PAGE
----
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C O U R S E 
A History of the World since 1300
Jeremy Adelman, Princeton University
C O U R S E   L E C T U R E 
The Industrial Revolution and the Transition of Non-Renewable Energy
Notes taken on February 28, 2015 by Edward Tanguay
Adam Smith called those worlds that Europe was occupying "wastelands"
their potential was latent
to turn them into productive assets it would take:
the transformation of wastelands into fertile, arable lands
a kind of ecological windfall
in the same way silver had been a windfall in an earlier cycle of European expansion
created radically new opportunities to
improve diet
shape everyday life in Europe
the backdrop to the industrial revolution
industrial revolution
was neither particularly industrial or revolutionary except at the end of the process
had much to do with agriculture
was nothing that happened in a given year as the word revolution often refers to in the 19th and 20th centuries
not just in manufacturing
taking place in all sectors of the European and neo-European economies
energy harvesting
in a sense began with the windmill around the year 1200
culminated with James Watt's steam engine in the 1770s
energy from wind to coal
the cumulative switch from the humble windmill
the switch from renewable to non-renewable energy sources was a powerful one
a movement away from the reliance of plants and animals for an energy source
ultimately animals relied on plants for an energy source to keep themselves going
mining stores of energy in minerals
two breakthroughs
previously all outputs are drawn from the system that require equivalent inputs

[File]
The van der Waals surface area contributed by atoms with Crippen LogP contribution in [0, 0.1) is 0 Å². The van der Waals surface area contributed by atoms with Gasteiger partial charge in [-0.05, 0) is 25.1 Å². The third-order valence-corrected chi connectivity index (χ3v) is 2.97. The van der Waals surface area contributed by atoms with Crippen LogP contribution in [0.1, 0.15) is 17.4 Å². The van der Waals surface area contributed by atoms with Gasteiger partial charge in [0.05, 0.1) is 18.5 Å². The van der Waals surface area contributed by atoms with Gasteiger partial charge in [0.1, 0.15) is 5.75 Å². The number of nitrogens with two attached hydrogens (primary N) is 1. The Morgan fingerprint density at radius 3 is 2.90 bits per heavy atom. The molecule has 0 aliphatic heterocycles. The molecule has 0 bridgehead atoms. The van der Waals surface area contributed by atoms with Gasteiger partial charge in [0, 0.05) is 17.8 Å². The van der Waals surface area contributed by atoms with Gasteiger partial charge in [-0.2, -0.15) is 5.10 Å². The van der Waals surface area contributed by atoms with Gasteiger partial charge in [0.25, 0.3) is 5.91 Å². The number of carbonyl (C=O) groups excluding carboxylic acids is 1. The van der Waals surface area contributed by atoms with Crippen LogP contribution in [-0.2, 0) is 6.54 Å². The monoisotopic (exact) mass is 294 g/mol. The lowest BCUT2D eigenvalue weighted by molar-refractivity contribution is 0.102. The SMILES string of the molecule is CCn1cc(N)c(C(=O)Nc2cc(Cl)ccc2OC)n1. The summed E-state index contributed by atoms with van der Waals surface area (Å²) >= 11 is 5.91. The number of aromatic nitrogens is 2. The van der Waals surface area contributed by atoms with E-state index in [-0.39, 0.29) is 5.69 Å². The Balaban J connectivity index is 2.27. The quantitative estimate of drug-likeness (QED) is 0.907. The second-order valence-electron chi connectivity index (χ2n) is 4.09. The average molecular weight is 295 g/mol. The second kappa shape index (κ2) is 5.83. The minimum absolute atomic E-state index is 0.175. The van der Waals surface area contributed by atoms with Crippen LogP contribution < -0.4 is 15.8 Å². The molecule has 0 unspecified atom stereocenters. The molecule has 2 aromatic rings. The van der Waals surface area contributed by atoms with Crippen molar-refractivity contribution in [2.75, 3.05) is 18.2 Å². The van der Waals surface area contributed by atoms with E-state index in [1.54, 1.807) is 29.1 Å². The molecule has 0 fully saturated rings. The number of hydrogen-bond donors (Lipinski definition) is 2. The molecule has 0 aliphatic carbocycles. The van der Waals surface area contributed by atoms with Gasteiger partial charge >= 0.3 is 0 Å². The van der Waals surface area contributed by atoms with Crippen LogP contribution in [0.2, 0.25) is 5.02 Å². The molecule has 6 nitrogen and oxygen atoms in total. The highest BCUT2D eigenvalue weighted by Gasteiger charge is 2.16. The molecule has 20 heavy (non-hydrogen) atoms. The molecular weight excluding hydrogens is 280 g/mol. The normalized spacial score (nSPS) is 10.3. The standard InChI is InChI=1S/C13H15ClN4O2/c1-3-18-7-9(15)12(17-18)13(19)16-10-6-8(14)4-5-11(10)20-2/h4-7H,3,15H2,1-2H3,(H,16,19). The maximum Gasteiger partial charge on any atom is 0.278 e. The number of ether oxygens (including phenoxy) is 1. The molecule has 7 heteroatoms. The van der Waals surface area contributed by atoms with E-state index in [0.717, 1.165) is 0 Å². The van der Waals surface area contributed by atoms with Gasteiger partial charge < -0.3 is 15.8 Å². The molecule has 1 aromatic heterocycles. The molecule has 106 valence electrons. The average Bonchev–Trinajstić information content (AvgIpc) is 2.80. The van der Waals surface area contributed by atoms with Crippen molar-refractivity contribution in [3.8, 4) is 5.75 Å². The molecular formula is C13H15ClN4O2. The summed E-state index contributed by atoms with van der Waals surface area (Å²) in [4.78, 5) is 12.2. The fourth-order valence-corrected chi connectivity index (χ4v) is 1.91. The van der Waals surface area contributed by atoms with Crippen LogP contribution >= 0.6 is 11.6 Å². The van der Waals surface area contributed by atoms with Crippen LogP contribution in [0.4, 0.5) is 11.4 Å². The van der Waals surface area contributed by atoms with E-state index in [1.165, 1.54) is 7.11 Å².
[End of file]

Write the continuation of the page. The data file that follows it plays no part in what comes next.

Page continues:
horses require energy that they consume by eating in the field
there was a fundamental limitation to the amount of energy you could get from the environment
you had to put plants back into the ground for the horses to eat to get energy again
the inorganic world would free humans from the necessity of this basic balance
taking coal from the ground was a way of breaking the natural balance that had to be observed
improvements in production methods in this new inorganic world
speeds could be controlled once you harnessed energy
variables were easier to manipulate
result was a massive upturn in productivity growth rates
clearest in the production of cotton textiles
1770-1790 output increased ten-fold while the price decreased by 90%
one of the hallmarks of this age is that machines could be produced which could augment the productivity of a single man, in a factory
combine this new use of energy with this new technology intensifying the internal division of labor
the industrial revolution could be called a "productivity revolution"
coal and eventually oil had to be gotten from far away
you now have a whole sector of the economy devoted to finding energy
the basic goods that went into producing new products often came from the colonies, e.g. cotton from the American South, Brazil or Egypt
out of Europe would emerge, as a result of this revolution, inexpensive cotton goods
these could be exported
Europe used to rely on exporting precious medals to Asia in return for prized commodities, but now they could export inexpensively produced products
had to find markets to sell cotton textiles
began to compete with local producers of textiles
an early example of globalization
countries and regions in Europe began to specialize in the product of manufactured goods, and the colonies specialized in basic goods